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Issue #1624      January 29, 2014

Undermining democratic rights

The Abbott government is positioning itself to cut back democratic rights while claiming they are protecting basis freedoms, particularly freedom of speech.

The first step in this attack is likely to be the attempted repeal of Section 18C of the Racial Discrimination Act, which prohibits offending or insulting people on the basis of their race, colour or national or ethnic origin.

The government has trivialised the significance of Section 18C, arguing that speech should not be limited because someone might be offended or insulted.

However, as a result of the government’s stated intention to dump this section Attorney General George Brandis and other cabinet ministers have received protest delegations from the National Congress of Australia’s First Peoples, the Executive Council of Australian Jewry and other organisations representing people from Chinese, Greek, Cypriot, and Arabic backgrounds.

In describing their position Fairfax journalist Jacqueline Maley pointed out:

“Making offensive statements about someone is categorically different to offending someone over (for example) their religion, they say. Skin colour is not a matter of belief or choice. If you insult or offend a black person for being black, you are attacking their dignity as a human, not their choices or beliefs (which in a free society are up for genuine discussion, even if that discussion is offensive).”

But the government has strong support in other quarters.

The elimination of 18C would be welcomed by the nation’s “shock jock” radio broadcasters, who consider that it removes their God-given right to freedom of speech, i.e. their presumed right to say whatever they like about whoever they want, regardless of the social division or damage to individuals or groups this may cause.

Reproductive rights at risk

Another area that could be in the government’s gun sights is the right of women to terminate unwanted pregnancies: the right of women to have control over their own bodies. This right has been attacked by South Australian Senator Cory Bernadi, who once equated gay marriage with the eventual legalisation of bestiality.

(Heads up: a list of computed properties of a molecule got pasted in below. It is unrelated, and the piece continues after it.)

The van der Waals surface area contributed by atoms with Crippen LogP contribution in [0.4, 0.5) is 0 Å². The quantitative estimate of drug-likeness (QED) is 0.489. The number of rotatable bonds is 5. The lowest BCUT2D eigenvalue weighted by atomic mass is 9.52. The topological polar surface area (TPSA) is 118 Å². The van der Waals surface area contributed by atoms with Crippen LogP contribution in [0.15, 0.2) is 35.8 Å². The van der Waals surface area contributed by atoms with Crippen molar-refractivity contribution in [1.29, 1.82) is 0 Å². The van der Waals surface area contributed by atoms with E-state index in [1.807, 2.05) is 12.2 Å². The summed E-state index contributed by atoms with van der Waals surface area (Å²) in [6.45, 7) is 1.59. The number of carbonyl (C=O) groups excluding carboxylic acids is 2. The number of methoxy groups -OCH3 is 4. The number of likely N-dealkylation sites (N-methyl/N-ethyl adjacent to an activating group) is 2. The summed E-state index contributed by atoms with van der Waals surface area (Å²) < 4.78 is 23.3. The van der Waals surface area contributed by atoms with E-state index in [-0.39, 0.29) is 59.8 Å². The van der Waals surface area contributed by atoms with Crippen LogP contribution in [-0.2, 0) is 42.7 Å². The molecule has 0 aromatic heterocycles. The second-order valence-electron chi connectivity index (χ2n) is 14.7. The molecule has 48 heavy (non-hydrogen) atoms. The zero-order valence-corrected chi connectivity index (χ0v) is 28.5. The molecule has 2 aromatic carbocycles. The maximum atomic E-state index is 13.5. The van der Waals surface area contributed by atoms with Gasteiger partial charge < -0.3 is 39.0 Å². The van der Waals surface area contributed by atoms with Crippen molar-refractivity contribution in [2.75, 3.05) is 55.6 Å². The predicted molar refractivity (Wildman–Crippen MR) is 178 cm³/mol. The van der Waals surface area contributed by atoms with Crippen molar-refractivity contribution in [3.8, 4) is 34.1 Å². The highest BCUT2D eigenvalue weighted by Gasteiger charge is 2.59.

In his recently-published book, Bernadi condemned termination as a “death industry”. He declared that some women use it as a means of contraception, and called for a reduction in the rate of abortions.

He praised families in which the children are raised by both biological parents, and associated the increased rate of child delinquency with single parent families, families with step parents and “blended” families.

In reply, Abbott merely commented that Bernadi is entitled to say whatever he likes. Abbott is a fundamentalist Catholic, who also opposes abortion. As the Howard government’s Minister for Health he attempted to prevent the placing of a new “morning after” contraceptive pill on the national Pharmaceutical Benefits Scheme.

It seems unthinkable that the government would consider interfering with legislation that enshrines women’s reproductive rights. Yet there are already indications that this may happen in Victoria, where the Coalition government is desperate to gain the support of MP Jeff Shaw, who holds the balance of power and is a bitter opponent of abortion.

And in July the Abbott government may also find itself beholden to newly-arrived Senators who were elected last year, some of whose views may correspond to those of Shaw.

The government is also likely to reintroduce new industrial laws similar to the Howard government’s “Work Choices” legislation. The Deputy Prime Minister Warren Truss has already stated that Toyota employees should “choose” to give up their entitlements in order to ensure the profitability of the company.

That would certainly appeal to newly-elected MP Clive Palmer and the Senators who have formed an alliance with him.